Two of my good friends here are Latinas. One of them is from the Dominican Republic; the other has Puerto Rican roots and grew up in New York. My friend Pam, a born and raised Dominicana, gave me some of her thoughts on the connection between herself and nature.

“As a person that lives in a tropical country, one of the things that I love the most is being constantly surrounded by green spaces. However, the downside of this privilege is that sometimes you don’t appreciate all that beauty that you face every day. I believe that is my case; it is only when I go to the mountains or the beach that I stop and take it all in. I absolutely love going into nature basically because…you find answers…it helps you connect with ideas that you never thought you could encounter.”

These notions and my experiences at Stonehenge then caused me to connect back with what had been said in one of my courses a couple of weeks prior, the concept of the “natural” environment. Where did it start? Where did it conclude? There was the socio-politically charged notion that, for the environmental movement as a whole, it would behoove us to encourage the common linkage between what is traditionally considered natural landscape i.e., earth, trees, plants, rivers, lakes, etc. as intrinsically tied to everything. To encourage the thought process that, cities are in fact, also ‘natural’ environment. I mean, here I was, feeling a connection to nature when in reality, there was so much there that had been moved, etched, dug, and shaped by human desire. But why did I feel so different here? Why was this such a hard thing to find in a city?

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I want to change this perspective and I challenge others to do the same. What I think of as true “nature”, high mountains, cliffs, woods, and everything in between, brings me such inner peace. I have many notions as to why I keep the idea of that type of nature and the kind found in our everyday urban settings separate, but I invite others to join the conversation. I want to find the kind of therapeutic healing I find in the natural landscape in my everyday. It would definitely promote a much healthier lifestyle with me, considering much of my life has been within highly urbanized settings. However, do we really draw lines about where “nature” begins and ends? If so, why do these lines exist and what does this mean for our daily interactions within our environments?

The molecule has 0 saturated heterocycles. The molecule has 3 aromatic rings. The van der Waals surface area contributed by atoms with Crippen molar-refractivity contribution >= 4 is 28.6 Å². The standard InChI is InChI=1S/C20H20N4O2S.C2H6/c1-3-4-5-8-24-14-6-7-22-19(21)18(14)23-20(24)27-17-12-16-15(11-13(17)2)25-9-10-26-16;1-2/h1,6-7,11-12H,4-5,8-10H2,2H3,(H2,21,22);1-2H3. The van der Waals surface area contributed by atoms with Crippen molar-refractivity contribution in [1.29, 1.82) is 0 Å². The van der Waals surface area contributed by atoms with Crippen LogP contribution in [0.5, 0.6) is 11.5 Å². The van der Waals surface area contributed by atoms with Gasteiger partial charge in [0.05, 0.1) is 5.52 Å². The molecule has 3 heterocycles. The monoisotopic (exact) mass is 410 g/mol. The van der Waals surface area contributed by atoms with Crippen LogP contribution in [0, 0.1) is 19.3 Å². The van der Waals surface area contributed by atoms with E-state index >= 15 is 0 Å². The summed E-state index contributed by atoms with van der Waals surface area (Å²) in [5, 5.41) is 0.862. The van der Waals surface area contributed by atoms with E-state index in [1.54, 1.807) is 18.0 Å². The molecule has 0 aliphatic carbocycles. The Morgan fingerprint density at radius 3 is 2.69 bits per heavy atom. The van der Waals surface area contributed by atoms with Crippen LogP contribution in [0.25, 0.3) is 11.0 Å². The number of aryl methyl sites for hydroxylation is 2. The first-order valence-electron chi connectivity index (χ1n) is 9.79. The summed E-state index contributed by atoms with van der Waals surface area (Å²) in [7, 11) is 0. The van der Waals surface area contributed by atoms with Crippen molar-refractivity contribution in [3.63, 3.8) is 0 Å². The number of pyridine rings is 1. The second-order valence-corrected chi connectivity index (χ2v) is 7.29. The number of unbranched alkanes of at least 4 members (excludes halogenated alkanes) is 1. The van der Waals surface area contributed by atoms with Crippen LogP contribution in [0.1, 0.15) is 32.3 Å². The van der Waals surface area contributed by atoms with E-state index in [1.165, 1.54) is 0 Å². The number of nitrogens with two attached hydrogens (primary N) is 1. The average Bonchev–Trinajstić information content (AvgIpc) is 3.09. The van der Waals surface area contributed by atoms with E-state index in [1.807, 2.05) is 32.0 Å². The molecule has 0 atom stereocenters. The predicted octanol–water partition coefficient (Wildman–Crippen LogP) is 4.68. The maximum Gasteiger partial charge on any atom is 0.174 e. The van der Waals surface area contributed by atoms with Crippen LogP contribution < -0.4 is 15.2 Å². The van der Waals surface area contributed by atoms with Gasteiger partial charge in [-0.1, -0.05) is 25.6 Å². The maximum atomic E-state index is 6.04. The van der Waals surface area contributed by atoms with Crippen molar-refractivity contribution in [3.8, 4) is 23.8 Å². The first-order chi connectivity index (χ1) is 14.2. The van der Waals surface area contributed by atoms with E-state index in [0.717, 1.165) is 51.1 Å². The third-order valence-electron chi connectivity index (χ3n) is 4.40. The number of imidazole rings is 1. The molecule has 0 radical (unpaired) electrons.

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As I step into the New Year, I bring with me these thoughts and ideas. I also bring with me the wonderful memories I’ve created in the environment so far, whether it’s in a park down the street, or in the vast expanses of green spaces. I wish for everyone else, all the same. Great memories, personal reflection and enthusiasm to get out there and bring your friends along for the adventures that await!

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Estefani Morales is a new Latino Outdoors Ambassador abroad. She is pursuing a graduate degree in London. Stay tuned for her stories, narratives, articles, and other contributions as an ambassador abroad! You can contact her at emorales@latinooutdoors.org.